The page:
Nanaimo hospital replaces paper charts with electronic health records
Some say transition to using mobile computer work stations has been difficult
New electronic health records have replaced paper charts at the hospital in Nanaimo, but the transition has not been easy on patients and staff.
Mary Desprez brought her mother to the emergency department for care just as the Nanaimo Regional General Hospital went paperless in late March.
"She's an elderly woman suffering. She has major pain going on. Five hours to get her to a place where she could lie down," Desprez said, adding that the wait was extra long because doctors and nurses were trying to learn how to use new mobile computers.
"If you can imagine working in an emergency ward while you are trying to learn a new computer system, it's pretty stressful."
The new workstations — on wheels — are part of a system of digital health records called 'IHealth' that Vancouver Island's health authority is testing in Nanaimo. Island Health has plans to eventually expand the program to other hospitals on the island.
Steps were taken to reduce the impact of moving to digital records in Nanaimo, according to Island Health spokeswoman Catherine Claiter-Larsen.
But the unpredictable nature of the emergency department has proved challenging, she said.
"There have been times, no question, where people have been frustrated," she said.
"There have been some incredible challenges faced by the emergency department that are not related to the new information system at all. Patients who have been really sick and major traumas."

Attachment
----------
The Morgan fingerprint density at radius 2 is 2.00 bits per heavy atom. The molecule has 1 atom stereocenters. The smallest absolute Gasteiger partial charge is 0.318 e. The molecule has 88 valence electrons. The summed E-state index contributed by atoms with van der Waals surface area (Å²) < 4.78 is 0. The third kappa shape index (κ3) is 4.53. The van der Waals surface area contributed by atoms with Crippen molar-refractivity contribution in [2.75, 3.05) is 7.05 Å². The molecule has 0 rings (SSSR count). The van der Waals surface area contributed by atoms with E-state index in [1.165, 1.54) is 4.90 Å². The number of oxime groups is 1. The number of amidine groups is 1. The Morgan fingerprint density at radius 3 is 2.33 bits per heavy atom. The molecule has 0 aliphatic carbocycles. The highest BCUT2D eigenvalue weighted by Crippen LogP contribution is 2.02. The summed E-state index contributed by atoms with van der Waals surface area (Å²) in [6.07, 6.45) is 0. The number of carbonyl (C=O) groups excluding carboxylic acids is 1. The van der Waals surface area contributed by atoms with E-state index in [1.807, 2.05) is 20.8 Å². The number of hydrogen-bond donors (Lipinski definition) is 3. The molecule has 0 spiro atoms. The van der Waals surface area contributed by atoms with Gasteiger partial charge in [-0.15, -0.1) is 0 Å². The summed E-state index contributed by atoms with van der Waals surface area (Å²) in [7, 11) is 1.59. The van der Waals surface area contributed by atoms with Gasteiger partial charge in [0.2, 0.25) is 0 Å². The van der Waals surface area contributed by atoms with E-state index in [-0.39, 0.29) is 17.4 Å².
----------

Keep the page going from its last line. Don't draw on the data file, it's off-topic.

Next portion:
Despite the bumpy start, the new system will improve patient safety because doctors and nurses will be able to immediately enter patient information into the mobile workstations, rather than writing it down and deciphering the notes later, Claiter-Larsen said.
Nurses' union monitoring
The British Columbia Nurses' Union is monitoring the impact of the digital transition on staff and patients after some members raised concerns about difficulties with the new equipment, said president Gayle Duteil.
"We've been hearing from nurses that they feel like they are nursing their computers as opposed to the patients and we don't want that, so we will have to see how things progress," she said.
"There is a larger issue of health authorities getting onto one system for the benefit of the whole province, and I think it's is a positive step, but we need to make sure the resources are in place to support this transition."
Island Health officials say trainers may be at the Nanaimo hospital for up to eight weeks to support staff as they learn the new system.
Island Health signed an agreement with a company called Cerner Corporation in 2013 to move to the digital health records.